Cromarty Archive

Cromarty House - c1918

Cromarty House - c1918

Date Added: 01 January 2003 Contributor: Robert Clyne Year: 1918 Picture No: 290

This shows the Big House in good repair, and being used as a social focal point. There is a tennis court on the lawn, and cricket matches used to be played in the field behind the photographer, often against crews from ships in the firth. Another view can be seen on picture #254.

Albums: Buildings

Groups: Cromarty House and Gardens


Were the two wings blocked off? Why are the windows and doors bricked up? Comment left on 22 June 2009 at 21:37 by Kirsten Fleetwood
I'm not sure if this is the case for Cromarty house but many big houses bricked over windows to avoid paying tax. In 1696, William III of England introduced a type of property tax that required owners of houses with more than six windows to pay a levy. This tax persisted for over 150 years until 1851. You can still see many older houses in the UK which have windows bricked up to reduce the window total to six or under, which was a legitimate way of avoiding the tax. Comment left on 24 June 2009 at 14:39 by Fiona Feilberg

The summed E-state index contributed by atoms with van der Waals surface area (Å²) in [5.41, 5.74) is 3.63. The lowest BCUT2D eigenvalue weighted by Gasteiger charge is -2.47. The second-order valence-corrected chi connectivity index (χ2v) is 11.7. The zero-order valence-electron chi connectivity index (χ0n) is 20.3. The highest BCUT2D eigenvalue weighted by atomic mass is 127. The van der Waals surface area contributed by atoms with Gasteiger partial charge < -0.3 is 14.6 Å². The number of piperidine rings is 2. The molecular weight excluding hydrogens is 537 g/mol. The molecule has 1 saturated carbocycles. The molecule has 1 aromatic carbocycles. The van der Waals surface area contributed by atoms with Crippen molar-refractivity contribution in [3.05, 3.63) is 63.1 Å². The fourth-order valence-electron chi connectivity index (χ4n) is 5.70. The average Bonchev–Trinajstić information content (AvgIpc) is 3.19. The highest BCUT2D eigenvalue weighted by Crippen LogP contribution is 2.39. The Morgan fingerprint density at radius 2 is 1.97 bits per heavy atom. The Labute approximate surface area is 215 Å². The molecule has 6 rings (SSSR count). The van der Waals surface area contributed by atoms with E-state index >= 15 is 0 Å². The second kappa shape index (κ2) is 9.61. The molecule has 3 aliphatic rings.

Thanks Fiona. I knew about the window tax but not the dates. I've seen lots of old houses with one or two windows blocked off in order to avoid the window tax, but it seems odd to block off all the windows in both wings. Maybe the house's owners were either skint or very mean! Horrible tax, anyway, don't you think? Comment left on 24 June 2009 at 21:26 by Kirsten Fleetwood
Guess there is always another way to tax people! Another interesting fact is that this may have been the source of the phrase 'daylight robbery'.
Comment left on 25 June 2009 at 09:59 by Fiona Feilberg
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